Germany is in a third wave of the coronavirus pandemic, Chancellor Angela Merkel told lawmakers in her conservative party, two sources at the meeting told Reuters on Tuesday. "We are now in the third wave," they quoted her as saying and said she warned that any easing of lockdown measures introduced late last year and extended until March 7 would have to be done carefully and gradually. The closure of all non-essential businesses and border controls with Austria and the Czech Republic, where there have been outbreaks linked to a more infectious variant of the virus, have helped Germany bring down new daily COVID-19 infections.
A chip shortage is biting at Japan's big carmakers. Output dropped sharply in January as semiconductors ran short. Overall production was down just over 4.5% on the year. But some makers were hit much harder. Subaru said production fell over 29%. At Honda the decline was almost 9%. In both cases the downturn was mostly due to the silicon drought. Carmakers around the world have been affected. Chips are in short supply as a result of booming sales of consumer electronics. People stuck at home have been snapping up new gadgets. U.S. sanctions on Chinese chip factories have added to the problem. The effects are not evenly felt, however. Nissan and Toyota both eked out production gains in January. Suzuki and Mazda saw production fall, but didn't blame the chip shortage.
The U.S. Transportation Department's inspector general faulted "weaknesses" in U.S. government certification of the Boeing 737 MAX aircraft that was grounded for 20 months after two crashes killed 346 people, according to a report released Wednesday. The 63-page report said the Federal Aviation Administration (FAA) did not have a complete understanding of a Boeing Co safety system tied to both crashes and said "much work remains" to address outstanding issues. Boeing said it has "undertaken significant changes to reinforce our safety practices, and we have already made progress" on recommendations outlined in the report.
Malaysia has defied a court order to halt the deportation of Myanmar nationals, sending 1,086 people back to their homeland.The Myanmar citizens were sent back on Tuesday on three navy ships sent by the country's military, which seized power in a Feb. 1 coup. Malaysia had initially said it would deport 1,200 Myanmar citizens. It also vowed not to deport Rohingya Muslims or refugees registered with the U.N. High Commission for Refugees - or UNHCR. But the agency has said at least six people registered with it are among the deportees. Refugee groups also say asylum seekers from the minority Chin, Kachin, and non-Rohingya Muslim communities are also fleeing conflict and persecution at home and they are among those being deported. Malaysia's Immigration Department Director-General said the repatriated Myanmar citizens did not include Rohingya refugees or asylum-seekers.He said, quote, "all those returned had agreed to be sent back voluntarily without being forced by any party." He did not respond to queries on why the repatriation was carried out despite the halt ordered by the Kuala Lumpur High Court. The court had granted a stay until 10 a.m. on Wednesday local time, when it was scheduled to hear an application by rights groups for a judicial review to suspend the deportation.Those deported had been detained for immigration offences. Malaysia does not formally recognize refugees, treating them as undocumented migrants.The Southeast Asian nation is home to more than 154,000 asylum seekers from Myanmar.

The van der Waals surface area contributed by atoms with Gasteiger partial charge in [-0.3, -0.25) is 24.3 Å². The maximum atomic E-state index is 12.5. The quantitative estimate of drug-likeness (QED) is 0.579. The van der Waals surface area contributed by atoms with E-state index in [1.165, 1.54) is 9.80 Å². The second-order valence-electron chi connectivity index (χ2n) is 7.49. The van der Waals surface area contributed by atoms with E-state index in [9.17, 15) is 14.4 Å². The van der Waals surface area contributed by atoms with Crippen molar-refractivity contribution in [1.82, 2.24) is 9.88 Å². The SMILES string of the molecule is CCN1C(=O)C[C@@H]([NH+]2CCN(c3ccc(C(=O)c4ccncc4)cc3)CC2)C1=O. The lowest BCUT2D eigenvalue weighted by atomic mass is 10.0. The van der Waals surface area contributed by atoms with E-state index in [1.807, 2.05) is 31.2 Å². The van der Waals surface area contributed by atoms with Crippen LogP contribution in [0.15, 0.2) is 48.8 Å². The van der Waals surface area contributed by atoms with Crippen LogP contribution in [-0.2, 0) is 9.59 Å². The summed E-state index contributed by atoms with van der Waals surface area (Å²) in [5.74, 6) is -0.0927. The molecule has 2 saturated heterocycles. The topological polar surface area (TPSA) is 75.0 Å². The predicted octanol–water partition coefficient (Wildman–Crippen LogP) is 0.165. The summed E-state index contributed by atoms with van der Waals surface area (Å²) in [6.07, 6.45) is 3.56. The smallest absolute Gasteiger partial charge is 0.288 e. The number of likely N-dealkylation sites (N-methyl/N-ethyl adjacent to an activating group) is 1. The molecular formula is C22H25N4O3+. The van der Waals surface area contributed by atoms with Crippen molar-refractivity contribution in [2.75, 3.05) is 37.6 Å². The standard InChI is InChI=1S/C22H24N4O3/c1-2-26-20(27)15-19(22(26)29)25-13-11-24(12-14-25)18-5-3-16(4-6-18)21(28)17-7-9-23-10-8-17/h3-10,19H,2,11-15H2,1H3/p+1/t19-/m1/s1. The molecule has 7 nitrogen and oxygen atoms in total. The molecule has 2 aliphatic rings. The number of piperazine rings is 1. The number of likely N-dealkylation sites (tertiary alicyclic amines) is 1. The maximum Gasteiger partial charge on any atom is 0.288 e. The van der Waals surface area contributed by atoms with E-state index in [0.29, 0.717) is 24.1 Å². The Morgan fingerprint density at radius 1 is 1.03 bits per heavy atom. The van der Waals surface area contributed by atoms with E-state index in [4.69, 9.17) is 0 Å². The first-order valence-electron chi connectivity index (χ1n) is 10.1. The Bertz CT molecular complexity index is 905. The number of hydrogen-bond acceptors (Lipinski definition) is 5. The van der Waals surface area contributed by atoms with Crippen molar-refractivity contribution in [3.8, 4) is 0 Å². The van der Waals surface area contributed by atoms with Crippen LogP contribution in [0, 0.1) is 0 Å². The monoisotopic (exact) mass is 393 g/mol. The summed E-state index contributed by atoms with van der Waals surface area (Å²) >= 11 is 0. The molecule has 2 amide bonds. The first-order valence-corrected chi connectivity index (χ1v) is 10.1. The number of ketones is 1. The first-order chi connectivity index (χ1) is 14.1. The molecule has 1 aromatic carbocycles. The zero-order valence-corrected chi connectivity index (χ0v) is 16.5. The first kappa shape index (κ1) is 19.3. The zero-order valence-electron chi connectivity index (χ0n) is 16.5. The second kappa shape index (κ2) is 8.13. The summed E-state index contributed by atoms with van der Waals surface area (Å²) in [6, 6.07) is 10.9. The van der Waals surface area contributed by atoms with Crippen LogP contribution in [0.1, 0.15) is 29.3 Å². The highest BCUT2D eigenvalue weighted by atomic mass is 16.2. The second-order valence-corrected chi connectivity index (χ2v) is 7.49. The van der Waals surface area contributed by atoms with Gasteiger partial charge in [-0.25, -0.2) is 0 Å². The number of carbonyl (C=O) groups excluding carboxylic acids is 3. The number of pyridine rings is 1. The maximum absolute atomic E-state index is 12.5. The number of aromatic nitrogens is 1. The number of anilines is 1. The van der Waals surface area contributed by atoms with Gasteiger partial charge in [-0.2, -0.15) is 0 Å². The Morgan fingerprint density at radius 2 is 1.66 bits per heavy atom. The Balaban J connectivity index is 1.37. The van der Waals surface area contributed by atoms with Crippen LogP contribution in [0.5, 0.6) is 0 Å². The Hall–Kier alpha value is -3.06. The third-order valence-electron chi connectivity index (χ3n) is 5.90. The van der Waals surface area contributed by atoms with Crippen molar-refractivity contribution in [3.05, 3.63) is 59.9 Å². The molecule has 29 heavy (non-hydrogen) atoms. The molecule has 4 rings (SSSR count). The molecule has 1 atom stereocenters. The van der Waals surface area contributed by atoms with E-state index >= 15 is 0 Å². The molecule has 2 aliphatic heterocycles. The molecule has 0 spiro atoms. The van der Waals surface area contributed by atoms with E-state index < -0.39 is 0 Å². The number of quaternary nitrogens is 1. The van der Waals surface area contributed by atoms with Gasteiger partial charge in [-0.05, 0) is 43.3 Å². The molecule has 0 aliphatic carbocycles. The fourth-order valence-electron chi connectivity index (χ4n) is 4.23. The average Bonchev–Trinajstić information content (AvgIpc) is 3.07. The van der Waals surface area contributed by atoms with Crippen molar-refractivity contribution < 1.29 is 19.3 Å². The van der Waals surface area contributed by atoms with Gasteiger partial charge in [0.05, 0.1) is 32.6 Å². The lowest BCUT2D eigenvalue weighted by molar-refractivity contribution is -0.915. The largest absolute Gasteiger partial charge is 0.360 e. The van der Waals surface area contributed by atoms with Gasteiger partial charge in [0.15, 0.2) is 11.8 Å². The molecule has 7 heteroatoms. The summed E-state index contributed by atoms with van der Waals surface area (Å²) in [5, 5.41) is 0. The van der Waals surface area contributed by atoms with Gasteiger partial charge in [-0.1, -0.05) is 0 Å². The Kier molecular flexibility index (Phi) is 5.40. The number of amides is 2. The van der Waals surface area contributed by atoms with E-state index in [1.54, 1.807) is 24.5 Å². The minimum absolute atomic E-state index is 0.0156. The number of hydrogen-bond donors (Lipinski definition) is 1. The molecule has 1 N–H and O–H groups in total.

The Martin County Sheriff's Office said officials received calls on Sunday (February 21) of a "distressed vessel" trying to reach the shore in St. Lucie County.While on their way to the scene, a wave hit the vessel causing it to capsize.Authorities and civilians helped rescued the six men and two pregnant women, the sheriff's office said, adding they were taken to the hospital and are in stable condition."Federal authorities will now determine if any further immigration action will be taken," the office wrote on their Facebook page.